Monday, December 7, 2009

Earth Moving Changes in Lindley













Pictures are as follows -



Picture #1 Old 1900's Postcard
Picture #2 Behind former State Line Camping
#3 Smoke after the blast -(I was in wrong position to get full effects of blast - It was a boom!!! - results of blast still being hauled away......... )
#4 Hill in back of Town Hall on Rt. 15 before blast .
As can be expected-the scene changes daily -Today , they were working on hill above the "Rocks"
Who says Lindley never changes!!! We now have a 2 lane bridge across river at Lindley (of course someone already had to wipe out the Stop sign at intersection by "Old Town Hall' so caution still advised when crossing the bridge!!!!!) ------ and lights from "Stermer's Hill" to the Green Shingle " on what will eventually be Interstate 99. As the old movies from World War II used to say -- "Time Marches On"
A Merry Christmas and a Happy and Prosporous New Year to All

The Richard E. Pierce Family










Monday, November 23, 2009

Lindley Senior Citizens -Thanksgiving Dinner


The Lindley Senior Citizens met at Rotsell's Snack Shop(formerly Patty T's) in Lawrenceville,Pa for their annual Thanksgiving dinner on Thursday -November 19th.


During the lunch , Tom Rotsell -owner announced that he will be expanding his business at this location after the first of the year. "What goes round-comes round-" This is in close proximity to where Tom operated his first restaurant in Lawrenceville ,Pennsylvania previously.

Sunday, November 22, 2009

1946 Flood Photos








Janice (Whitaker) Smith attended the L/P Historical Society meeting Thursday evening and shared these photos with the group. (Thanks,Janice -they have been added to the Lindley bridge files.) With the flood control dams,it is a good feeling to know that these scenes should be a thing of the past.
Both the Whitakers and Austins experienced flooding in their stores shortly after purchasing them. The Whitakers in 1946, the Austins in 1950/51. After the 1950/51 flood, the Austins moved their store to the porch of the home next door. In 1955, they relocated to the present U.S. Rt.15.
The Whitaker family had closed their business prior to the flood of 1972 which damaged the building to the extent that it had to be demolished. Today- the west end approach to the new 2 lane bridge is located where the Whitaker store stood.
The Morgan Creek /old Lindley Roads are experiencng many changes - as they say
"even as we speak"

Saturday, November 21, 2009

Historian's Open House Reminder



The Lindley Town Hall will be open 1 to 4 Sunday November 22nd,2009 for the

Historian's Open House.


Books,photos and other items from Historian's files will be available for viewing and for research .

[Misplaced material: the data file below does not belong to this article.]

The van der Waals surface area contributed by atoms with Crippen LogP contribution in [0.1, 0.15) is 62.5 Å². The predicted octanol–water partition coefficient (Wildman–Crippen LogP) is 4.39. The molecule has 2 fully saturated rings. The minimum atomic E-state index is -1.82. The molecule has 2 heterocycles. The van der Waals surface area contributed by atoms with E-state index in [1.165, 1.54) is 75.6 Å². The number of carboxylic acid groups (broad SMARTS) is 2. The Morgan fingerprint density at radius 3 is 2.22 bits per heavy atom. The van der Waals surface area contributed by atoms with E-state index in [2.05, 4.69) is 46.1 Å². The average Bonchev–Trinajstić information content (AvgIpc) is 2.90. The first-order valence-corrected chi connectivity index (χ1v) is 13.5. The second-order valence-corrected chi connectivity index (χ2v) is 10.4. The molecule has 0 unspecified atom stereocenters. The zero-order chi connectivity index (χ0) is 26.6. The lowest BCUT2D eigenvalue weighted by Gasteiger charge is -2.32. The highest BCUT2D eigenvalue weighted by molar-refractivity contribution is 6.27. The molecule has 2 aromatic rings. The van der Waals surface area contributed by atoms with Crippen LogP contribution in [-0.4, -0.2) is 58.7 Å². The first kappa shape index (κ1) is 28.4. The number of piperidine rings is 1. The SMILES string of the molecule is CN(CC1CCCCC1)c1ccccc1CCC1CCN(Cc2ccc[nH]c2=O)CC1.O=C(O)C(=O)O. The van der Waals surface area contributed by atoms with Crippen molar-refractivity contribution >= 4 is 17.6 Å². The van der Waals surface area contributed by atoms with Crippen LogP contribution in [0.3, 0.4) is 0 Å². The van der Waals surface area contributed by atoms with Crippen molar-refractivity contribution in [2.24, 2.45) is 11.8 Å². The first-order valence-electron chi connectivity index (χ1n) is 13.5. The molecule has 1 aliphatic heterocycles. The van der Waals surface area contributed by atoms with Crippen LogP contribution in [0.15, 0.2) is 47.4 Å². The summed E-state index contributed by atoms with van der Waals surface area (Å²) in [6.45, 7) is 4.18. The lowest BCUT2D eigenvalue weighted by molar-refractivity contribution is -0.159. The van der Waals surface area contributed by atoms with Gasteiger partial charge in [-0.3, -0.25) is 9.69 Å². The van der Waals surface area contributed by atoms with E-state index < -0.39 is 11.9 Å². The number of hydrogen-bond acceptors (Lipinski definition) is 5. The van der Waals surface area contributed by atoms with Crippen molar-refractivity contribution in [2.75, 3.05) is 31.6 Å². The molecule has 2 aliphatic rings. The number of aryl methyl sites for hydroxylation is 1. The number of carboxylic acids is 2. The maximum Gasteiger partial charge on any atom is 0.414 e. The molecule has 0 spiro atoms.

The public is invited to attend.

Friday, November 20, 2009

Town of Lindley Blog

Megan Thistle ,Lindley Town Clerk, has resume posting the latest information from the Lindley Town Hall on the Lindley Blog. Learn what is new by clicking on Town of Lindley under Favorites at the end of this page .

Tuesday, November 17, 2009

Lindley Hamlet gets first 2 lane bridge.












A hamlet is described as a small village -of which the Town of Lindley has two - Lindley and Presho. When the 1946 flood destroyed the bridge in Presho,a two lane bridge was built in that end of town. However for reasons unknown , when a new bridge was built in the hamlet of Lindley in 1989-90 , a one lane bridge was built to replace the 1898 one lane iron bridge(see previous post for postcard picture). Finally,it dawned on someone that when the 1989 -90 bridge was to be replaced,it should be two lanes. So today -11/17/2009 219 years after Colonel Lindsley settled here, the hamlet of Lindley can boast of its first 2 lane bridge-and it is a beauty.
Congratulations to all who worked so hard to make this possible.

As part of the project,the 1898 plaque from the old iron bridge which had been saved is now mounted on posts in the parking area next to the new bridge. Without the help of Jerry Simcoe,Supervisor who voluntarily spent hours removing all the coats of old paint and making the edges even,Larry Orr of Orr's signs who painted it on short notice and donated his time and materials, Jim Hope- former Steuben County Historian (now deceased) who rescued it from the Steuben County Highway garage, Fisher Associates Engineers who designed the parking area on the abutment of the old bridge overlooking the Tioga River, Bill Reynolds contractor of Lindley who prepared the posts, Vince Spagnoletti and Steve Catherman of Steuben County Department of Public Works who co-operated with all the above to make it possible. Not to be forgotten are Don Freeland -Resident Engineer from Fisher Associates and Ed Howe Project Superintendant of Ramsey Constructors,Inc.who at 10:00 this morning- were putting the plaque and posts in place. Also,a big thank you to my ever patient husband without whose help,I wouldn't be able to do the town historian job. And to anyone, I missed- thank you,too.
So no more right angle approach from the west end of the bridge or peeking through bushes and trees on the east end while waiting your turn to cross the bridge.
Safe traveling over this much needed improvement in Lindley's highway system.


Thursday, November 12, 2009

Lindley Bridge Ribbon Cutting Scheduled



After long months of a detour,the Lindley bridge is scheduled to open